The ship suddenly comes around the corner of North Otter Island, a dot on the horizon that grows as it sails down the Macgregor Channel. There are already people sitting on picnic tables or leaning against the fence, watching as it heads straight for the Tobermory ferry dock. It takes a while to recognize the bright, colorful artwork decorating the prow of the ship, and by the time you can make out all of the swirls of color and creatures on the nose of the ship it’s begun opening like a huge beak, rising up into the air as the ship cruises into dock at Tobermory. An Owen Sound voyage in Ontario has concluded.
The MS Chi-Cheemaun has completed another run to South Baymouth on Manitoulin Island, across the mouth of Georgian Bay. With a few loud clangs, the ramp is lowered onto the dock and a line of cars, SUVs, pickups, trailers, RVs and trucks pour out of the hold of the ferry. A few minutes later, the lineup of vehicles parked at the end of Ontario Highway 6 drive across the ramp and into the ship, on their way to where the highway picks up again on Manitoulin.
On a good day, the crew says, they can empty and re-fill the Chi-Cheemaun’s car decks in fifteen minutes. It generally takes longer to get all of the ferry’s passengers on board via the stairs down the dock, past the colorful mural on the nose of the ship.
Some days, the route across Lake Huron is bright and clear, the only thing disturbing the surface of the water is the wake of the ship. On other days, the weather rolls in, obscuring the cottages and trees on the shore in cool mist, blending the gray water seamlessly into the fog just a few dozen yards from the decks of the ferry.
Didier and Lara Rouaud have driven up from their home in Detroit this Memorial Day weekend on their motorcycles and are leaning on the railing of the deck looking over the bow as the ferry cuts through the fog. They’re on their way to camp on Manitoulin Island, and despite the weather, they’re loving the trip across the bay. “It’s great,” Didier says.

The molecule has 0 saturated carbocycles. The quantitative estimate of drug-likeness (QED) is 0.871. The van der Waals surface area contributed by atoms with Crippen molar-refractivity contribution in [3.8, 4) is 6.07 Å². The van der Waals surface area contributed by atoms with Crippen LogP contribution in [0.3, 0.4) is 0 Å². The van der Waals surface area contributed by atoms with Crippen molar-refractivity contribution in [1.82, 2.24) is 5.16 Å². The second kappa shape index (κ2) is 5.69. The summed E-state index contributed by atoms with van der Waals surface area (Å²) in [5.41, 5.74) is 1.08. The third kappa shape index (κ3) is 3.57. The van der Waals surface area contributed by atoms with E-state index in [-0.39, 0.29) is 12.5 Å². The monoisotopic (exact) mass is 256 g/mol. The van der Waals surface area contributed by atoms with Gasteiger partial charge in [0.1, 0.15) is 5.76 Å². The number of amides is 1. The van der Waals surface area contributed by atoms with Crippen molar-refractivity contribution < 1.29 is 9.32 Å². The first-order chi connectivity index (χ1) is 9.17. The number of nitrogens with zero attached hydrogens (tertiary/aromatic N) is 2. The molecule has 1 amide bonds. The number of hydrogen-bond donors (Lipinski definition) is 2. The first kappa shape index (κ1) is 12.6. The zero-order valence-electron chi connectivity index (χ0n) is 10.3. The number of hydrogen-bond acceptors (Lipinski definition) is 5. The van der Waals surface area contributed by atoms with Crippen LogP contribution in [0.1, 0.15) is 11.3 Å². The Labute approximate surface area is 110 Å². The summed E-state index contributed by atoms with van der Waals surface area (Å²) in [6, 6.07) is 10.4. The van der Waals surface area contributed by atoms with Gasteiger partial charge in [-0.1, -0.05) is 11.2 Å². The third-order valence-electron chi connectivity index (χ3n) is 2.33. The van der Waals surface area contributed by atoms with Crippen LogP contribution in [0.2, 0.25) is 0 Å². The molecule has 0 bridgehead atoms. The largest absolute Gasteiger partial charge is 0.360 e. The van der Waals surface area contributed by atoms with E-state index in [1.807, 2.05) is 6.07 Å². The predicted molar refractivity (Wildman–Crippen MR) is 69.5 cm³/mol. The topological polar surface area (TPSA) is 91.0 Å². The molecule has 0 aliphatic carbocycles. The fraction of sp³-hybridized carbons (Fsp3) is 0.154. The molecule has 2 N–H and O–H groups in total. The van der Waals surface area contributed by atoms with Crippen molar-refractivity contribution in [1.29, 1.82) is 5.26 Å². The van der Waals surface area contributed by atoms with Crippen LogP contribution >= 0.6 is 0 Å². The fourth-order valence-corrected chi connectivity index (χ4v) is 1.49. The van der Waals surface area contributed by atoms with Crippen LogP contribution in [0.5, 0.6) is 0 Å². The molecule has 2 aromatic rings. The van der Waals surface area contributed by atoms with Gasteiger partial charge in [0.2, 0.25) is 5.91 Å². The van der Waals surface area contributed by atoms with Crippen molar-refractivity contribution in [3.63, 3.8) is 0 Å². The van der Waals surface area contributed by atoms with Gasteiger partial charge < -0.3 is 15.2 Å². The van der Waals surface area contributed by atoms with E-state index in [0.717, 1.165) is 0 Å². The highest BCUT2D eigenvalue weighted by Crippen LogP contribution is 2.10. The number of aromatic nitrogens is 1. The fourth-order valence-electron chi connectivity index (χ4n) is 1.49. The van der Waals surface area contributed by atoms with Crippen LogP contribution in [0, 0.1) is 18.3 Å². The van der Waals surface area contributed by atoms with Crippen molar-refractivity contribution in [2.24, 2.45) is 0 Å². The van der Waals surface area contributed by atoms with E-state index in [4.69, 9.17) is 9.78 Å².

Originally from France, they lived in Norway for four years and say that the Chi-Cheemaun reminds them of similar trips they took there. “But we’ve never seen one where the nose goes up,” they tell me.
Al and Millie Moffat are on their way to Manitoulin to open their family cottage, where they’ll stay for the whole summer. Al says he took his first trip from Tobermory to Manitoulin seventy years ago, on one of the Chi-Cheemaun’s predecessors – either the Normac or the Norgoma, he can’t remember which.
Al remembers one rough crossing, before the Chi-Cheemaun took over, that took five-and-a-half hours, thanks to the weather. The new boat – it’s been in service since 1974 – is a lot smoother. He and his wife enjoy the two-hour journey across the mouth of the bay. “It’s like stepping back in time, going to Manitoulin,” he says. “Nothing much changes.”
Captain Rob Schreiber is taking a brief break in the crew mess by the ship’s cafeteria. He doesn’t want to spend too much time away from the bridge in foggy weather. Every few minutes, you can hear the blast of the ship’s horn.
Schreiber began his career as a mate on the Chi-Cheemaun, returning sixteen years ago as captain. He says that traffic on the bay can get pretty crazy, and even if they’re the biggest thing on the water most days, “if somebody stupid gets in our way we have to go around them.”
He’s captain of a boat that’s become as much of a destination as the towns it docks in several times a day, from May to October. “This one’s pretty unique,” he says, “and I’ve been on ferries all over the world. This is more like a mini cruise – this isn’t just a shuttle.”
In the cafeteria, Bart and Esme Meereboer are looking over brochures and talking to each other in Dutch. The young couple have been traveling all over Ontario in a rented camper that they say has been a challenge to learn to navigate. They’ve been to Algonquin and Pelee Island and Sandbanks Provincial Park, and now they’re on their way to Manitoulin for the last part of their three-week adventure. They describe what they’ve seen so far as “colorful.”
The Chi-Cheemaun reminds them of some of the ferries they’ve seen in Europe, taking people across from the mainland to islands off the coast of Germany and their home in Holland – to places like Texel, Terschelling, Borkum and Ameland. They especially like how the boat showcases the area’s heritage – the culture of the Ojibwe on Manitoulin and the artwork inspired by Anishinaabe artist Norval Morrisseau on the ship’s prow and funnel, and the performance put on by Manitoulin Island’s Falcon Migwans in the lounge during the trip, showcasing different styles of drumming and chants you’ll hear at pow wows all over North America.
They’re also taken with the wildness of the landscape they’ve seen, hiding behind fog on today’s trip, though occasionally a thickly forested island will come into view, only slightly obscured by the mist steaming in columns from the dark water.
That, says Captain Schreiber, is the thing that’s still amazing after all his years on the ship, traveling between Tobermory and Manitoulin through fog and rain, into brilliant sunsets during evening dinner cruises and under celestial skies on “Stargazer” cruises in August.
“Every day,” he says, “even when it’s not good weather, it’s just spectacular.”